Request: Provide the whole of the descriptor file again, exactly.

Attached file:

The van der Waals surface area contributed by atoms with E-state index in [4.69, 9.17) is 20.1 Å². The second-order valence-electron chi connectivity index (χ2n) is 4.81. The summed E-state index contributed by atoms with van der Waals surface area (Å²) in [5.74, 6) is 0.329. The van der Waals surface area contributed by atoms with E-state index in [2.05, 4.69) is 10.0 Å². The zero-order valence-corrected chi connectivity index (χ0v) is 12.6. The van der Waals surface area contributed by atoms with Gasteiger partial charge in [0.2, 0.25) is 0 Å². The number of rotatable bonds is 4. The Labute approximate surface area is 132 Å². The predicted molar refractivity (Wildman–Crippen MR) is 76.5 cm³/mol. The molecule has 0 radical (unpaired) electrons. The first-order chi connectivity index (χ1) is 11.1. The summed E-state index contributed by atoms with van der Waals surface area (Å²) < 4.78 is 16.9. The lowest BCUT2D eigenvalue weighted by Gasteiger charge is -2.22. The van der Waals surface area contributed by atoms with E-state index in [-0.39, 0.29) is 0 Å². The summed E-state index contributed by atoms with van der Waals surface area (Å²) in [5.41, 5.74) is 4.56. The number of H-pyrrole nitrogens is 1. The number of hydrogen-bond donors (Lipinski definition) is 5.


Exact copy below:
The van der Waals surface area contributed by atoms with E-state index in [4.69, 9.17) is 20.1 Å². The second-order valence-electron chi connectivity index (χ2n) is 4.81. The summed E-state index contributed by atoms with van der Waals surface area (Å²) in [5.74, 6) is 0.329. The van der Waals surface area contributed by atoms with E-state index in [2.05, 4.69) is 10.0 Å². The zero-order valence-corrected chi connectivity index (χ0v) is 12.6. The van der Waals surface area contributed by atoms with Gasteiger partial charge in [0.2, 0.25) is 0 Å². The number of rotatable bonds is 4. The Labute approximate surface area is 132 Å². The predicted molar refractivity (Wildman–Crippen MR) is 76.5 cm³/mol. The molecule has 0 radical (unpaired) electrons. The first-order chi connectivity index (χ1) is 11.1. The summed E-state index contributed by atoms with van der Waals surface area (Å²) < 4.78 is 16.9. The lowest BCUT2D eigenvalue weighted by Gasteiger charge is -2.22. The van der Waals surface area contributed by atoms with E-state index in [-0.39, 0.29) is 0 Å². The summed E-state index contributed by atoms with van der Waals surface area (Å²) in [5.41, 5.74) is 4.56. The number of H-pyrrole nitrogens is 1. The number of hydrogen-bond donors (Lipinski definition) is 5.